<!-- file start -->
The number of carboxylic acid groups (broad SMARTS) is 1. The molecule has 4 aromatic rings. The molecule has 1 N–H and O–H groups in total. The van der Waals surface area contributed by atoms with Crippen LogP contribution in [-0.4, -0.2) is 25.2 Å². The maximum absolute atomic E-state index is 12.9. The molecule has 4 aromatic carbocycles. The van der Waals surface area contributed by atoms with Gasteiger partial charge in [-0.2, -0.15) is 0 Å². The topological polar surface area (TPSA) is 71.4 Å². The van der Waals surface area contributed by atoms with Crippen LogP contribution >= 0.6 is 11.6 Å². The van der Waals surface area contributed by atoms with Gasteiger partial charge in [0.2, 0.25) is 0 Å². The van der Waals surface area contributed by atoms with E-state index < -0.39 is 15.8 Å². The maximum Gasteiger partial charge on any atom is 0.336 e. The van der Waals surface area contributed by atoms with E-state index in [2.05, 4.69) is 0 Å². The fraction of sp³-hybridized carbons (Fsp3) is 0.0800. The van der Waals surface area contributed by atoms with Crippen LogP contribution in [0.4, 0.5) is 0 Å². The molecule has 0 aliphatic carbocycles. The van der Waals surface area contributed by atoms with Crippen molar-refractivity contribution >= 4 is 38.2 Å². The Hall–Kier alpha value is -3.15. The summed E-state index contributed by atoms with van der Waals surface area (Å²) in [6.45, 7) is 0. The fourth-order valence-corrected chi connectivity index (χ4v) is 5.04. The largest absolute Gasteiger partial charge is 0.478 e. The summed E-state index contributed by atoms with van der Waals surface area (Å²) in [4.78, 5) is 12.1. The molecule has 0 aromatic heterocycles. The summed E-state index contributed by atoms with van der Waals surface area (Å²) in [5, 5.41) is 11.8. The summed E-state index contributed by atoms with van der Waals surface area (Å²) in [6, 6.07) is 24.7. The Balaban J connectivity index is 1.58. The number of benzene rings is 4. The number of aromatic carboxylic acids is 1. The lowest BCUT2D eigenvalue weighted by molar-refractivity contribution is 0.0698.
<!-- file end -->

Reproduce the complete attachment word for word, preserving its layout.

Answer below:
The number of carboxylic acid groups (broad SMARTS) is 1. The molecule has 4 aromatic rings. The molecule has 1 N–H and O–H groups in total. The van der Waals surface area contributed by atoms with Crippen LogP contribution in [-0.4, -0.2) is 25.2 Å². The maximum absolute atomic E-state index is 12.9. The molecule has 4 aromatic carbocycles. The van der Waals surface area contributed by atoms with Gasteiger partial charge in [-0.2, -0.15) is 0 Å². The topological polar surface area (TPSA) is 71.4 Å². The van der Waals surface area contributed by atoms with Crippen LogP contribution >= 0.6 is 11.6 Å². The van der Waals surface area contributed by atoms with Gasteiger partial charge in [0.2, 0.25) is 0 Å². The van der Waals surface area contributed by atoms with E-state index < -0.39 is 15.8 Å². The maximum Gasteiger partial charge on any atom is 0.336 e. The van der Waals surface area contributed by atoms with E-state index in [2.05, 4.69) is 0 Å². The fraction of sp³-hybridized carbons (Fsp3) is 0.0800. The van der Waals surface area contributed by atoms with Crippen LogP contribution in [0.4, 0.5) is 0 Å². The molecule has 0 aliphatic carbocycles. The van der Waals surface area contributed by atoms with Crippen molar-refractivity contribution >= 4 is 38.2 Å². The Hall–Kier alpha value is -3.15. The summed E-state index contributed by atoms with van der Waals surface area (Å²) in [6.45, 7) is 0. The fourth-order valence-corrected chi connectivity index (χ4v) is 5.04. The largest absolute Gasteiger partial charge is 0.478 e. The summed E-state index contributed by atoms with van der Waals surface area (Å²) in [4.78, 5) is 12.1. The molecule has 0 aromatic heterocycles. The summed E-state index contributed by atoms with van der Waals surface area (Å²) in [5, 5.41) is 11.8. The summed E-state index contributed by atoms with van der Waals surface area (Å²) in [6, 6.07) is 24.7. The Balaban J connectivity index is 1.58. The number of benzene rings is 4. The number of aromatic carboxylic acids is 1. The lowest BCUT2D eigenvalue weighted by molar-refractivity contribution is 0.0698.